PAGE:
After examining decades of data, researchers from the University of Colorado Denver have found that a lack of education may be as deadly as smoking.
The study, which included researchers from New York University and the University of North Carolina at Chapel Hill, examined population data going back to 1925 to determine how education levels affected mortality over time.
They found a direct link between education levels and death, noting that higher education is a strong predictor of longevity due to factors that include higher income, healthier behaviors and improved social and psychological well-being.
"Our results suggest that policies and interventions that improve educational attainment could substantially improve survival in the U.S. population, especially given widening educational disparities," said study co-author Patrick Krueger, PhD, assistant professor in the Department of Health&Behavioral Sciences at the University of Colorado Denver, a major center of timely, topical and relevant research, and the Institute of Behavioral Sciences at the University of Colorado Boulder. "Unless these trends change, the mortality attributable to low education will continue to increase in the future."
According to the research, low education levels are common in the U.S. with more than 10 percent of adults between the ages of 25 and 34 lacking a high school degree and another 28.5 percent having some college but no bachelor's degree.
Using the Centers for Disease Control and Prevention's National Health Interview Survey data from 1986-2006, Krueger and his colleagues, including CU Denver PhD student Melanie Tran, studied over a million people to estimate the number of deaths attributable to low levels of education among those ages 25 to 85 in 2010.
They discovered that 145,243 deaths could have been saved in 2010 if adults who had not completed high school had gone on to earn a GED or high school degree. That's comparable to the estimated number of deaths that could be averted if all current smokers had the mortality rates of former smokers. In addition, 110,068 deaths could have been saved if adults who had some college went on to complete their degree.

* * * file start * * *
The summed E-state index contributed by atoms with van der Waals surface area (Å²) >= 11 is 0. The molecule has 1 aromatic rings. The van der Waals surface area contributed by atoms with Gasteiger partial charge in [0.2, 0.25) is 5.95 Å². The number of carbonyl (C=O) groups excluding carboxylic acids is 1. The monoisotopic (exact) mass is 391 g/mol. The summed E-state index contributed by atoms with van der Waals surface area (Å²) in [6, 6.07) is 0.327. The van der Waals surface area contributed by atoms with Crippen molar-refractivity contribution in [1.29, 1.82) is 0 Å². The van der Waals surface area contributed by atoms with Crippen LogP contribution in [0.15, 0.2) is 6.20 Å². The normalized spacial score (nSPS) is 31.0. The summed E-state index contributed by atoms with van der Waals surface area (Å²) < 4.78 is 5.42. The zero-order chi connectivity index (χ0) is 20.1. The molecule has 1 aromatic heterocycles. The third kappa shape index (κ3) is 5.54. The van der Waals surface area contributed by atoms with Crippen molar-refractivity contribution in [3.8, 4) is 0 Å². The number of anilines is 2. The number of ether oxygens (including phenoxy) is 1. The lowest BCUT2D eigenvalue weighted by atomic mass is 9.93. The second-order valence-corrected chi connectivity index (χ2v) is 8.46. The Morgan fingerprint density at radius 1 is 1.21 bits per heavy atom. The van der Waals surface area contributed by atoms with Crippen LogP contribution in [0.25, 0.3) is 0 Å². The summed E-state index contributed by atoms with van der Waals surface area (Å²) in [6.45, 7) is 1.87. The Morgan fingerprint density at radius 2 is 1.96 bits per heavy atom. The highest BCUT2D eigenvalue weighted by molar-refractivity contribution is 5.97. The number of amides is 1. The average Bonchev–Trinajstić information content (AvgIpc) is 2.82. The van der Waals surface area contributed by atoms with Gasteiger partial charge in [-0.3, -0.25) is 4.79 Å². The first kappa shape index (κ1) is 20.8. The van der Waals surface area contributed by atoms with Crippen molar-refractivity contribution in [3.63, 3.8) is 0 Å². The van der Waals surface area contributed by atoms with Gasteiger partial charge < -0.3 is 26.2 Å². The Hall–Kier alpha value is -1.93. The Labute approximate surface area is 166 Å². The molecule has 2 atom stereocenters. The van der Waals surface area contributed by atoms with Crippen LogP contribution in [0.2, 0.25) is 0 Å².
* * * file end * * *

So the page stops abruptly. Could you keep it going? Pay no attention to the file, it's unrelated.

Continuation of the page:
Krueger and his colleagues also examined data for those born in 1925, 1935 and 1945 to see how education levels impacted mortality over time.
They found that disparities in mortality across different education levels widened substantially over time. For example, mortality rates fell modestly among those with high school degrees, but much more rapidly among those with college degrees.
Healthy People 2020 - an initiative to improve Americans' health decade by decade - set goals for increasing the proportion of students completing high school by 2020. The researchers said that based on their findings, meeting these goals could have a substantial impact on future survival patterns.
"In public health policy, we often focus on changing health behaviors such as diet, smoking, and drinking," said study co-author Virginia Chang, associate professor of public health at NYU's Steinhardt School of Culture, Education, and Human Development and College of Global Public Health. "Education - which is a more fundamental, upstream driver of health behaviors and disparities - should also be a key element of U.S. health policy."
The bottom line, Chang said, "is paying attention to education has the potential to substantively reduce mortality."
Citation: Krueger PM, Tran MK, Hummer RA, Chang VW (2015) Mortality Attributable to Low Levels of Education in the United States. PLoS ONE 10(7): e0131809. doi:10.1371/journal.pone.0131809